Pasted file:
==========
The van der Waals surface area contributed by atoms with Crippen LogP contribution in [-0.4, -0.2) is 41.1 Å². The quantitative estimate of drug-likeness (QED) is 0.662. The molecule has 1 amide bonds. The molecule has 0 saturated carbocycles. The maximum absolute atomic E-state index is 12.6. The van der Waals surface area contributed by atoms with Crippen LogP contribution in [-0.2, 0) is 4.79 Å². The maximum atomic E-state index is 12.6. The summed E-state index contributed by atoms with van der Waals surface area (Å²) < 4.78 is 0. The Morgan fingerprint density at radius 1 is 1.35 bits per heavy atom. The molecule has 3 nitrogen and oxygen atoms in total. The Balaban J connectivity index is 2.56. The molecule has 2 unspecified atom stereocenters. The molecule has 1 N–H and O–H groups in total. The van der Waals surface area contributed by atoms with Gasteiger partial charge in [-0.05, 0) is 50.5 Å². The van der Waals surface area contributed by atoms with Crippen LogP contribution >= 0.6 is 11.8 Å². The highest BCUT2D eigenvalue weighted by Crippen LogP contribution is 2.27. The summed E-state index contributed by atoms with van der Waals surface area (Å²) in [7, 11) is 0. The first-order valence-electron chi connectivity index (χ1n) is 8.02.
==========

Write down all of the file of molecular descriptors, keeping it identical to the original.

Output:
The van der Waals surface area contributed by atoms with Crippen LogP contribution in [-0.4, -0.2) is 41.1 Å². The quantitative estimate of drug-likeness (QED) is 0.662. The molecule has 1 amide bonds. The molecule has 0 saturated carbocycles. The maximum absolute atomic E-state index is 12.6. The van der Waals surface area contributed by atoms with Crippen LogP contribution in [-0.2, 0) is 4.79 Å². The maximum atomic E-state index is 12.6. The summed E-state index contributed by atoms with van der Waals surface area (Å²) < 4.78 is 0. The Morgan fingerprint density at radius 1 is 1.35 bits per heavy atom. The molecule has 3 nitrogen and oxygen atoms in total. The Balaban J connectivity index is 2.56. The molecule has 2 unspecified atom stereocenters. The molecule has 1 N–H and O–H groups in total. The van der Waals surface area contributed by atoms with Gasteiger partial charge in [-0.05, 0) is 50.5 Å². The van der Waals surface area contributed by atoms with Crippen LogP contribution >= 0.6 is 11.8 Å². The highest BCUT2D eigenvalue weighted by Crippen LogP contribution is 2.27. The summed E-state index contributed by atoms with van der Waals surface area (Å²) in [7, 11) is 0. The first-order valence-electron chi connectivity index (χ1n) is 8.02.